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As a new entry to the software development industry I tried to develop my programming skill using different ways. One way I found out is as many suggests by reading code from other authors.

When I begin to develop, I want to use objected oriented design paradigm for any application. As a start I begin with small database programming project such as hotel management, payroll, sales application…etc. However, in my course when I searched in internet for source codes, I find out many programmers develop their source code in internet in procedural way for these type of small application. Although they use vb dot net or C# (objected oriented languages), they try to follow procedural such as they defining all global methods and variable in a one class then they call access the method from a particular form for a particular action.

E.g. for library management application the design may look like this

   //one global class for whole method and variable definition
Class globals {
//define  public variable and public function such as
//connection to db code
Public  void storebooks() 
{//code for storing books to db
Public  void  storeusers
{ //code for storing users to db
//code for searching books  …etc

Then a form uses a particular global method and variable for its operation just like module declaration in vb6.

My question is when I try to do the application I try to do using oop methodology by defining class object, attributes …etc. So am I on the right direction? Should I develop these type of application using objected oriented methodology (although small) or I should stick to the above type code I found on the web (procedural way)?

Please explain me in detail when to use oop methodology and when to use procedural if applicable in that respect. My intention is also to develop my software development skill as a graduate


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up vote 1 down vote accepted

There is in fact nothing wrong with procedural development. You can write nice and maintainable applications with it. However what you often see is applying procedural practices to an OO language.

A cause can be that the programmer just comes from non-OO language like C and try to adapt his knowledge to a new language. It can also be that the application is so simple that the procedural approach fits best.

A valid approach in my opinion would be to determine what kind of application you want to create. If you know that you can choose a desired platform and language. But this is not always possible as the platform and language are already defined (by management or so).

To write a pure OO application is not so easy as it seems. Especially find out your model of the domain (on which you base your application design) can be difficult. But once you have this model in my experience it is fairly easy to create an OO application, small or big. Of course it is very important to know all the flows (use cases, processes/procedures(!)) to be able to define the relations in your model.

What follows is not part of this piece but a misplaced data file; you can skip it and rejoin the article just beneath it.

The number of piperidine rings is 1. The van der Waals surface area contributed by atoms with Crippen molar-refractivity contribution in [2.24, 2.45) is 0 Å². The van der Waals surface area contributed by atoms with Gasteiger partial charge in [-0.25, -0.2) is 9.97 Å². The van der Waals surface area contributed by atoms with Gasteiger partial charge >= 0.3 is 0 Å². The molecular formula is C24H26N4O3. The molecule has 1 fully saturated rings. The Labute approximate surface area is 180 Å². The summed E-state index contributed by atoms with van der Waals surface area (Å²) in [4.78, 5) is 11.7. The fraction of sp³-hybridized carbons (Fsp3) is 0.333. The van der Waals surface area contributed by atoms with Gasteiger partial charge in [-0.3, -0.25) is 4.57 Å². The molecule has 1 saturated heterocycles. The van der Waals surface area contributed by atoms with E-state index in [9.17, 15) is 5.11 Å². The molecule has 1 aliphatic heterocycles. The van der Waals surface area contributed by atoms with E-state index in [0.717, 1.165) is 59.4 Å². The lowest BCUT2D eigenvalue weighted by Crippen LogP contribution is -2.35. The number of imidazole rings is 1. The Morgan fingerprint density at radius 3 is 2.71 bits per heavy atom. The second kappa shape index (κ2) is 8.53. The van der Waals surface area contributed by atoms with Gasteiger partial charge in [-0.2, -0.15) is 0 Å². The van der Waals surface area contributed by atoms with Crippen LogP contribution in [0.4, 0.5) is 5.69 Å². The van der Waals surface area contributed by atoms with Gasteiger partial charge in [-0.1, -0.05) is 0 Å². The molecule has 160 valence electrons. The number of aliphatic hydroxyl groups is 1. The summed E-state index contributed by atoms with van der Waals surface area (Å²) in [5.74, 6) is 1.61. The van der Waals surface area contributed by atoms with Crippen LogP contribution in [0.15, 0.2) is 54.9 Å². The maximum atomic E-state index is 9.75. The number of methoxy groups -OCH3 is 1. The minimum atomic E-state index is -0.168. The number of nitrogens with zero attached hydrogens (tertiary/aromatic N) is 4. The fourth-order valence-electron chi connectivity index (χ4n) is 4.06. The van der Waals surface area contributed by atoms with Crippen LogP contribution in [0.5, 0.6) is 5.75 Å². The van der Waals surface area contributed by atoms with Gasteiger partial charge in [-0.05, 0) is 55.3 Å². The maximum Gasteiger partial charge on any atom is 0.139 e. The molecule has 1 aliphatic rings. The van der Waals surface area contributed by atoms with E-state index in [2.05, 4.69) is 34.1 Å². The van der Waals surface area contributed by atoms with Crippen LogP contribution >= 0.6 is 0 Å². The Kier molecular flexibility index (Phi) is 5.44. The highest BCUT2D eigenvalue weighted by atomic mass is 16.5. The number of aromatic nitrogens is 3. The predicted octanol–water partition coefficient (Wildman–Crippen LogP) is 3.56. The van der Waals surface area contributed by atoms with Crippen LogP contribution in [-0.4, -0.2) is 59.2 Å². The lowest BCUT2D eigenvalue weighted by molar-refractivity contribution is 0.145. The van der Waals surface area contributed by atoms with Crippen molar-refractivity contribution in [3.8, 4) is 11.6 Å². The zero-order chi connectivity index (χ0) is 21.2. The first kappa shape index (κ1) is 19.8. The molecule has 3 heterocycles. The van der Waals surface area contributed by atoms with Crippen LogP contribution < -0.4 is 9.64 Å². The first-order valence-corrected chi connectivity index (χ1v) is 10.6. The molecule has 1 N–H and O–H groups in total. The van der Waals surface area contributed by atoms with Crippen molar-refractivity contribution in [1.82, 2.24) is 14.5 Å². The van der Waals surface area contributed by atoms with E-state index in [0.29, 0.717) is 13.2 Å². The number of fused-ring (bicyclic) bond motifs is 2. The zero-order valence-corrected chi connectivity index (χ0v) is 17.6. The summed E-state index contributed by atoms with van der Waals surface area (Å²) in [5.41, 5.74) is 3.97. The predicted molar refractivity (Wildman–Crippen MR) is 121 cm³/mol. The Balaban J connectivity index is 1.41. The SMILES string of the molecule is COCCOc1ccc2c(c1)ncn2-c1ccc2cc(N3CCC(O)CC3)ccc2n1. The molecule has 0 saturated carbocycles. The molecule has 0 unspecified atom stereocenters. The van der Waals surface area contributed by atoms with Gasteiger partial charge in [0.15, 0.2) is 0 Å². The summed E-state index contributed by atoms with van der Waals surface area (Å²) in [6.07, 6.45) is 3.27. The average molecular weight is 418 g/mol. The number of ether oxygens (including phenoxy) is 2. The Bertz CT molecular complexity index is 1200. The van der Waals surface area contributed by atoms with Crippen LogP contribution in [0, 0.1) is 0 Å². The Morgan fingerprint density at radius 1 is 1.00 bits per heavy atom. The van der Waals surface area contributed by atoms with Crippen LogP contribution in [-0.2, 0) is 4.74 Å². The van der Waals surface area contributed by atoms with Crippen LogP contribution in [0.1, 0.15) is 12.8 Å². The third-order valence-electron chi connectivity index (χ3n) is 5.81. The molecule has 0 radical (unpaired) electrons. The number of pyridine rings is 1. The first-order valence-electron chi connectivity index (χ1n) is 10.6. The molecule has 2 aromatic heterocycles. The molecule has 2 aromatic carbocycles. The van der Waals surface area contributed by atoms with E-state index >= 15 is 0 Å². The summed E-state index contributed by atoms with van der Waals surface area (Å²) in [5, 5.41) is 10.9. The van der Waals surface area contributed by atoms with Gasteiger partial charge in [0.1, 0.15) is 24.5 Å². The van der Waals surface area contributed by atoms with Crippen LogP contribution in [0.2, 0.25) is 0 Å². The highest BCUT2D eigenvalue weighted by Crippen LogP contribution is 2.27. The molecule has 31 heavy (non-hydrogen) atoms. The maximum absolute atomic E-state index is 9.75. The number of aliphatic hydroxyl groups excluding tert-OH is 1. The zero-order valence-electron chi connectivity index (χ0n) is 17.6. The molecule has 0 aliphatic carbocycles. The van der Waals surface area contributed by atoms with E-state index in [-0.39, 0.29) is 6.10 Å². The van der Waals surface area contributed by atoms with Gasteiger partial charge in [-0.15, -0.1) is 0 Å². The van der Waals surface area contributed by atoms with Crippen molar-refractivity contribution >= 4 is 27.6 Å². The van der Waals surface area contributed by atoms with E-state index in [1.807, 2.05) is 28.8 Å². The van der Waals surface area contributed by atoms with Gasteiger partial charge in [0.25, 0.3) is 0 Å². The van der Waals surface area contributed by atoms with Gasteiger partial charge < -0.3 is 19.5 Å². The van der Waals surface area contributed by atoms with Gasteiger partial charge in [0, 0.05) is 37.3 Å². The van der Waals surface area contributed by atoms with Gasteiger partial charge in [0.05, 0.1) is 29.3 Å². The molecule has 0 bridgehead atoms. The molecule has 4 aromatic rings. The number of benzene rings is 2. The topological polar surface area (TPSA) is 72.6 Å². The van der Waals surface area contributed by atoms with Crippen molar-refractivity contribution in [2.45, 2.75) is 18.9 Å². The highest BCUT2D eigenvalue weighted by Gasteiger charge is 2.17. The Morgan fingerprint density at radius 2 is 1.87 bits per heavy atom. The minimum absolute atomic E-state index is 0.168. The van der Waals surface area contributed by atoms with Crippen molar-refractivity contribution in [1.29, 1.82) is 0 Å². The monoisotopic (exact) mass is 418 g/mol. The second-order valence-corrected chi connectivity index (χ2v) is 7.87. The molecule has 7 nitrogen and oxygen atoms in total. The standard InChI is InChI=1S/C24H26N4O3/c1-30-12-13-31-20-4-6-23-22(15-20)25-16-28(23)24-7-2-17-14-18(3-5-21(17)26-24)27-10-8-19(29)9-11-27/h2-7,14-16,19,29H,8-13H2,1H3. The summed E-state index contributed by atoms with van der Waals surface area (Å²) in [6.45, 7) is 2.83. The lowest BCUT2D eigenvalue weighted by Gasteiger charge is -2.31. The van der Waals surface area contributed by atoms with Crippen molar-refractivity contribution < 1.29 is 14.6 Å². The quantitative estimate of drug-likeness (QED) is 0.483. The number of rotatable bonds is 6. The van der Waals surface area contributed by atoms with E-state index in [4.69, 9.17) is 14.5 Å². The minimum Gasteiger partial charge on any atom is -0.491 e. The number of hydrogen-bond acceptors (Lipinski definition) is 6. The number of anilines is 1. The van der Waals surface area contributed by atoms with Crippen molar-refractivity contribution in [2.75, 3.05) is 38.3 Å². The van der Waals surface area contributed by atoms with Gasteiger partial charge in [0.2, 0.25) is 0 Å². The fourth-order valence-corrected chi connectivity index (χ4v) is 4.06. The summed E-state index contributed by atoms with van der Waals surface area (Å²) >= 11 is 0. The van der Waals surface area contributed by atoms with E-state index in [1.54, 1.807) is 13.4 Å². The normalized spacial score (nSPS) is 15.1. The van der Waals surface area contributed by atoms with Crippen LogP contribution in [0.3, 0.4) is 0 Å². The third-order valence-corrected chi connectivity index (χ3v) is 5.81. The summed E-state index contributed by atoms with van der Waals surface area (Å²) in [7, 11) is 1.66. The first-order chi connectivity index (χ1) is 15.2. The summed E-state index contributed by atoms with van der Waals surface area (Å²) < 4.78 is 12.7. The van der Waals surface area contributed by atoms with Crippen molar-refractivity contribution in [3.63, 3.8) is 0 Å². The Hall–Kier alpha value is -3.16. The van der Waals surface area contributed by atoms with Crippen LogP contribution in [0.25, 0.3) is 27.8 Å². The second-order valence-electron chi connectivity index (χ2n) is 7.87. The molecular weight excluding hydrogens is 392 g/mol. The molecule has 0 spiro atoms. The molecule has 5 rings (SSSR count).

The big pitfall for OO is over design. Hundreds of classes with inheritance and stuff like that. Doing that you will end up with bloated applications for functionality that does not deserve this.

To make this long story short: make for yourself clear the nature of OO and the nature of other paradigms and consider what is best for the application you want to build. As a practice you can also create an application both OO and procedural and see what you can learn from this.

Speaking of myself I almost always use OO for applications in C# (or Java), also simple ones. The depth of the model varies also depending of complexity and maintainability. Usually I prototype with several options and after that decide about my final design (advice: always draw/design your models!). Still I don't believe the OO paradigm fits all.

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Although the debate "OOP vs procedural programming" is still alive, I doubt that for such small project a real methodology analysis is taken.

Many programmers that do simple ERP projects have a procedural background (Visual Basic <= 6, or even COBOL) and don't really understand the Object Oriented model. Therefore they use OO languages as some kind of "component oriented" system (i.e. they use prebuilt objects just for the GUI and not for the program logic).

The result is that these small softwares are a nightmare to maintain. However they would be a nightmare even with OOP correctly applied, because usually this programs don't have a design, lacks formal specification, have crazy schedules ans so on. So the programmer falls in the "code first, think later" methodology.

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yeah you are right that is the problem I face. So should I stick to develop these application using OOP – Tad Jul 5 '10 at 11:48
If you want do good software you can do it both with OOP and procedural programming, so it depends on your preference. I would certainly go with OOP. – Wizard79 Jul 5 '10 at 12:02

A great resource for looking at procedural development evolving into object-oriented design is a book called "Refactoring in Visual Basic" by Wrox Publishing.

It goes through examples where you might quickly code procedural solutions to small, manageable problems only to have your customer ask for revisions and increasingly complex improvements, which in turn would benefit from the more autonomous nature of object-oriented development.

While this book isn't necessarily an overview of various development strategies and implementations, it does an excellent job of contrasting different techniques through the iterative process of refactoring.

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